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Eat for Heart Health

With cardiovascular disease being the number one cause of death in the U.S.,1 it's important to find and consume foods that support cardiovascular health. The top three heart-health components we can impact with nutrition include blood pressure, cholesterol, and inflammation. 

The Mediterranean Diet and DASH diet have long been the go-to heart-health diets recommended in the medical world.2 The Mediterranean diet focuses on general cardiovascular health and potentially weight loss and inflammation reduction.10 Meals consist of vegetables, fruits, nuts, seeds, legumes, whole grains, fish, and olive oil while minimizing red meat, processed food, added sugars, and refined oils.2, 10  

The DASH (Dietary Approaches to Stop Hypertension) diet was designed to lower systolic blood pressure by up to 14 mm Hg.6 The DASH diet emphasizes minimizing sodium, alcohol, and dietary fats, while ensuring adequate intake of calcium and magnesium.6 With one teaspoon of salt containing 2,325 mg of sodium, and the DASH diet only allowing 2,300 mg per day, people reach the upper limit quickly, particularly if including any processed foods or supplements.6 Like most diets, however, neither the Mediterranean nor the DASH diet is sustainable for most active people.2

Jumping from diet to diet in attempts to attain ideal health leads to frustration and disappointment. Instead, why not start by diversifying your plate to include foods that contribute to heart health? 

Foods that Lower Cholesterol

Nutrition to lower cholesterol begins with getting enough fiber. The average adult needs 20-35 grams of fiber per day.3 This doesn't mean you need to start guzzling prune juice. Instead, try oats, beans, eggplant, nuts, apples, grapes, berries, soy, or supplements that contain soluble fiber, sterols, or stanols. 

Foods That Lower Blood Pressure

Nutrition to lower blood pressure includes foods high in calcium, potassium, and magnesium while minimizing sodium.2,6 The National Institute of Health recommends 1,000 mg calcium, 2,600-3,400 mg potassium, and 310-420 mg of magnesium per day for the average adult.7-9 Micronutrients can be hard to keep track of, as they come from many food and supplement sources throughout the day. Test awareness of your intake by using a food-tracking app. Track every food, beverage, and supplement you consume for 3-7 days. See what your average for calcium, magnesium, and potassium are. If you find that you are tracking below average, add more foods to supplement the missing micronutrients.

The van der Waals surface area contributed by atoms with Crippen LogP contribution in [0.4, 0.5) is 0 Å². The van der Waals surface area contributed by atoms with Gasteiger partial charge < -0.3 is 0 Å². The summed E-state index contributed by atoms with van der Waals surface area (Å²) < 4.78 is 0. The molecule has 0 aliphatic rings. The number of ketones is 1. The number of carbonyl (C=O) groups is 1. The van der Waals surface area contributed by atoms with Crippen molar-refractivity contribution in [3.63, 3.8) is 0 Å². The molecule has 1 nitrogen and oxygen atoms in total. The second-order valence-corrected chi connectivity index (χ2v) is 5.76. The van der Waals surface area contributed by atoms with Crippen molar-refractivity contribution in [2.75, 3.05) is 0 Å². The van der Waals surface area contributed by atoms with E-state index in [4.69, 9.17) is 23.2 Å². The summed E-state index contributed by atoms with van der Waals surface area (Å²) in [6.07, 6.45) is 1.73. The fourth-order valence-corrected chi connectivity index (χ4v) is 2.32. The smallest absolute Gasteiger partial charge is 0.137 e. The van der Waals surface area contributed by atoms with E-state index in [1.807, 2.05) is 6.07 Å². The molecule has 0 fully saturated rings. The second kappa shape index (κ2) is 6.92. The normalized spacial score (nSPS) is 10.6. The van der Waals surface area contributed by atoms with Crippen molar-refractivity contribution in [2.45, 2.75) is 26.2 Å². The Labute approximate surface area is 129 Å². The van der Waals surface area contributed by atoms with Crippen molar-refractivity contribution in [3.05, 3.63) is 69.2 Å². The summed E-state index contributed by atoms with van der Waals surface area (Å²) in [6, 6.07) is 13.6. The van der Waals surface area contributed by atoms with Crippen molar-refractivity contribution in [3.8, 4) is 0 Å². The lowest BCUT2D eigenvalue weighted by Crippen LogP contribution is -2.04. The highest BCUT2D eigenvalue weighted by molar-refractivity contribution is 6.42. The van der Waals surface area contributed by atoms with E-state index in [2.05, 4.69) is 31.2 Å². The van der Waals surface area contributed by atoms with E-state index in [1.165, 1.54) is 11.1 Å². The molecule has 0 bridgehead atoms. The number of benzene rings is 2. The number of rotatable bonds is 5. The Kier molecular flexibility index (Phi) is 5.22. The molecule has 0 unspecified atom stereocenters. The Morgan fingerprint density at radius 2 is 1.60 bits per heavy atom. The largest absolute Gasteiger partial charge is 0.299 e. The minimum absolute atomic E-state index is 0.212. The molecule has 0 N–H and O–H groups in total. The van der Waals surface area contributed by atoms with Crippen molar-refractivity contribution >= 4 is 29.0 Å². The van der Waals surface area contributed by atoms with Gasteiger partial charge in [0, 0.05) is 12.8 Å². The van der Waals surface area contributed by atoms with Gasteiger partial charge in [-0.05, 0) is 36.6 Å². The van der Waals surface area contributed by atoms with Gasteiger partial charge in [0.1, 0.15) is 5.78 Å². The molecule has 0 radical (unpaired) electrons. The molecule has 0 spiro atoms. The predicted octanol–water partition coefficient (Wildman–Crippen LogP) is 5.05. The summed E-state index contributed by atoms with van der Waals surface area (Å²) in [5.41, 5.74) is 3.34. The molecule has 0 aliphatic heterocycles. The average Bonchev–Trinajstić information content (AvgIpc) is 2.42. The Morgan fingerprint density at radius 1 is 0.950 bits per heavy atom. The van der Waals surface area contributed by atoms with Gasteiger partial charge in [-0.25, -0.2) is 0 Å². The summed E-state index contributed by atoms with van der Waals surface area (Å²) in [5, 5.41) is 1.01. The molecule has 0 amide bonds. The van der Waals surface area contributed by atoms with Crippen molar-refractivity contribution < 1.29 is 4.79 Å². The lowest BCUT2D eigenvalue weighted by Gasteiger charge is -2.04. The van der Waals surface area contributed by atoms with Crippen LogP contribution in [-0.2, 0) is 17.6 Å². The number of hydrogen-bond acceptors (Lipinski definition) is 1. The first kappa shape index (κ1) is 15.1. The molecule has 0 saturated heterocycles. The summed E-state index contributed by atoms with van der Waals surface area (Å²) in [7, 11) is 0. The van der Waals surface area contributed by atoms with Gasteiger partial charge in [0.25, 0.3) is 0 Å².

Foods high in calcium, magnesium, and potassium include green, orange, and red fruits and vegetables; Greek yogurt, low-fat cottage cheese, nuts, and seeds.4

Anti-Inflammatory Foods

Nutrition to lower total body inflammation focuses on omega-3, vitamin D, amino acids, antioxidants, prebiotics, probiotics, and polyphenols.10 Omega-3 is found in salmon, tuna, sardines, nuts, and olive oil.5 Most people do not consume adequate amounts of food containing omega-3, and therefore benefit from Omega-3 (EPA and DHA) supplements. 

Vitamin D deficits are quite prevalent, as the recommended dose for adults is 600 IU daily.11 Fitness enthusiasts practicing "clean eating," may actually have difficulty getting enough vitamin D from daily food sources. Foods that are high in vitamin D include fortified milk, fortified cereal, salmon, tuna, mackerel, and fish liver oil.11 While skin can synthesize vitamin D from sunlight, many who have access to adequate sunlight also need to wear sunscreen for UV ray protection. This makes vitamin D supplementation a consideration for many who wish to maximize their health. Vitamin D is a fat-soluble vitamin, meaning that the body can store it. This is why working with a medical provider to monitor your levels is suggested.